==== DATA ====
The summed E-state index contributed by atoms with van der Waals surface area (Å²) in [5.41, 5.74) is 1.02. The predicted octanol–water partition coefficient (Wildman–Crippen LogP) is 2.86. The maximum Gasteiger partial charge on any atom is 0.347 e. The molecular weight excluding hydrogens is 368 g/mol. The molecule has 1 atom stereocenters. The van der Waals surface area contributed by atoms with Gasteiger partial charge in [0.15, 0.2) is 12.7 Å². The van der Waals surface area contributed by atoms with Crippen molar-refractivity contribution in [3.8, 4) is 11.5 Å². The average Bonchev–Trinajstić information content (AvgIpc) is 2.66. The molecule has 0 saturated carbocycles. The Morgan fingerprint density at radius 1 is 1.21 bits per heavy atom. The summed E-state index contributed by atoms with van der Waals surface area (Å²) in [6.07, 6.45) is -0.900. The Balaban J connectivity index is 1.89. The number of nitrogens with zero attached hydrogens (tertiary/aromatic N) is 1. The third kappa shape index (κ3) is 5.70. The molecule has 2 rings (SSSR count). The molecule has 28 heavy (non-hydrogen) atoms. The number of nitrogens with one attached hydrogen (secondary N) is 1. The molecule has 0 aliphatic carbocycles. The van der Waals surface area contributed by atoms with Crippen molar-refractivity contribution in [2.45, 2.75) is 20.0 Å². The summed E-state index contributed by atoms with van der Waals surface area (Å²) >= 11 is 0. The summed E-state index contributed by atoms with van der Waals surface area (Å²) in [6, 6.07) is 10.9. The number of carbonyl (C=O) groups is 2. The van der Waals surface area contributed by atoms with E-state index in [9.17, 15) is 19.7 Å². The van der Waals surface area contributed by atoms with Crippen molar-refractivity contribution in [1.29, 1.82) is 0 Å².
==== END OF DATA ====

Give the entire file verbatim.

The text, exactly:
The summed E-state index contributed by atoms with van der Waals surface area (Å²) in [5.41, 5.74) is 1.02. The predicted octanol–water partition coefficient (Wildman–Crippen LogP) is 2.86. The maximum Gasteiger partial charge on any atom is 0.347 e. The molecular weight excluding hydrogens is 368 g/mol. The molecule has 1 atom stereocenters. The van der Waals surface area contributed by atoms with Gasteiger partial charge in [0.15, 0.2) is 12.7 Å². The van der Waals surface area contributed by atoms with Crippen molar-refractivity contribution in [3.8, 4) is 11.5 Å². The average Bonchev–Trinajstić information content (AvgIpc) is 2.66. The molecule has 0 saturated carbocycles. The Morgan fingerprint density at radius 1 is 1.21 bits per heavy atom. The summed E-state index contributed by atoms with van der Waals surface area (Å²) in [6.07, 6.45) is -0.900. The Balaban J connectivity index is 1.89. The number of nitrogens with zero attached hydrogens (tertiary/aromatic N) is 1. The third kappa shape index (κ3) is 5.70. The molecule has 2 rings (SSSR count). The molecule has 28 heavy (non-hydrogen) atoms. The number of nitrogens with one attached hydrogen (secondary N) is 1. The molecule has 0 aliphatic carbocycles. The van der Waals surface area contributed by atoms with Crippen molar-refractivity contribution in [2.45, 2.75) is 20.0 Å². The summed E-state index contributed by atoms with van der Waals surface area (Å²) >= 11 is 0. The summed E-state index contributed by atoms with van der Waals surface area (Å²) in [6, 6.07) is 10.9. The number of carbonyl (C=O) groups is 2. The van der Waals surface area contributed by atoms with E-state index in [9.17, 15) is 19.7 Å². The van der Waals surface area contributed by atoms with Crippen molar-refractivity contribution in [1.29, 1.82) is 0 Å².